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The Canadian dollar was one of the strongest pairs over the last five weeks of trade against the greenback, even through a time when the pound and euro declined by hundreds of pips. The main driver of the Canadian dollar’s strength is oil trade, that is currently trading at the similar levels than 15 months ago (October 2008).

On the chart below there is a near perfect negative correlation between the USD/CAD and oil movements. When oil trades higher, USD/CAD trades lower, and when oil breaks lower the opposite reaction from the USD/CAD pair is expected.

Click to enlarge:

TheLFB Charting: Oil/CAD daily view

Oil is priced internationally in USD, so a long oil position automatically creates a short USD position, and vice versa. Countries with natural reserves of oil, that are priced already in US dollars, are hedging USD paper (Treasury bills or dollar notes) that are currently held as their dominant currency reserve. Why have a USD reserve in the ground, and in the bank vault too? If the USD depreciates, both of the reserves follow.

The CAD will be directly affected by the amount of oil the U.S. has in inventory. The U.S. imports the majority of its oil from Canada, so a lower than expected number may mean oil will rise, as will the Canadian dollar. A higher than expected inventory number may see oil come down in price along with a weakening of the Canadian dollar.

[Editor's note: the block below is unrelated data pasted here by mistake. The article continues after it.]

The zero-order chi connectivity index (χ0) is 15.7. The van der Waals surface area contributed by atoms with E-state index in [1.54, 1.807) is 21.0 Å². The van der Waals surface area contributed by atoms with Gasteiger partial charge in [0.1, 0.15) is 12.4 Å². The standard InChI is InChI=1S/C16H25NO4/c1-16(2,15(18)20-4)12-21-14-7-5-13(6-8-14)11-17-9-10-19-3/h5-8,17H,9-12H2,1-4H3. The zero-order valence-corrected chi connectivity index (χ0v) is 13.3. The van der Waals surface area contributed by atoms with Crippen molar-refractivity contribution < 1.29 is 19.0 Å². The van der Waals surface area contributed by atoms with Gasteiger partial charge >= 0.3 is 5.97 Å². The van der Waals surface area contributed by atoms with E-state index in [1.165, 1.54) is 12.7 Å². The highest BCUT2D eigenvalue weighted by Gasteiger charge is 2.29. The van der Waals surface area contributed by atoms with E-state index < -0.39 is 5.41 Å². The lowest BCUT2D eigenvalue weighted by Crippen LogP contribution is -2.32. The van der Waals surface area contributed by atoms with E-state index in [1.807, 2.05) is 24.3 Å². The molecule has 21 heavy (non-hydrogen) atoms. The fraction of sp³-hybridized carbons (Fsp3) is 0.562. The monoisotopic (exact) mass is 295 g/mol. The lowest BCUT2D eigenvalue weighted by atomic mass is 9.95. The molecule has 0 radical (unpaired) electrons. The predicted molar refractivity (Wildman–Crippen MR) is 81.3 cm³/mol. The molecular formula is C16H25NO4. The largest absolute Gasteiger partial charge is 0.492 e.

On Friday, the worse than expected NFP numbers sent the USD lower, affected by lower U.S. bond yields. This reaction to the NFP numbers appeared because it seems that the economy is not improving as fast as some thought, after the previous month's read. This means that the Fed may keep the interest rates low for some time.

With this being said, lower USD and higher oil pushed the USD/CAD down, near to the 1.0200 support zone, which is being tested again, after the market was unable to break through the 61.8% Fibonacci level on the up-side over recent weeks.

Currently, the market is trading very close to the lows of 2009, where a breakout will signal for a Short trend continuation towards the 76.4% Fibonacci support level shown. The stochastic is also in a short mode, which signals for a mid-term bear market.

Click to enlarge:

TheLFB Charting: USD CAD weekly view

The Elliott wave Team at TheLFB.com is looking for a mid-term USD/CAD down-trend continuation, into the final wave of a bear market that has started in 2009, before the pair may become bullish on the long-term.

Disclosure: No positions

Source: The Loonie / Dollar Trade and Oil Trends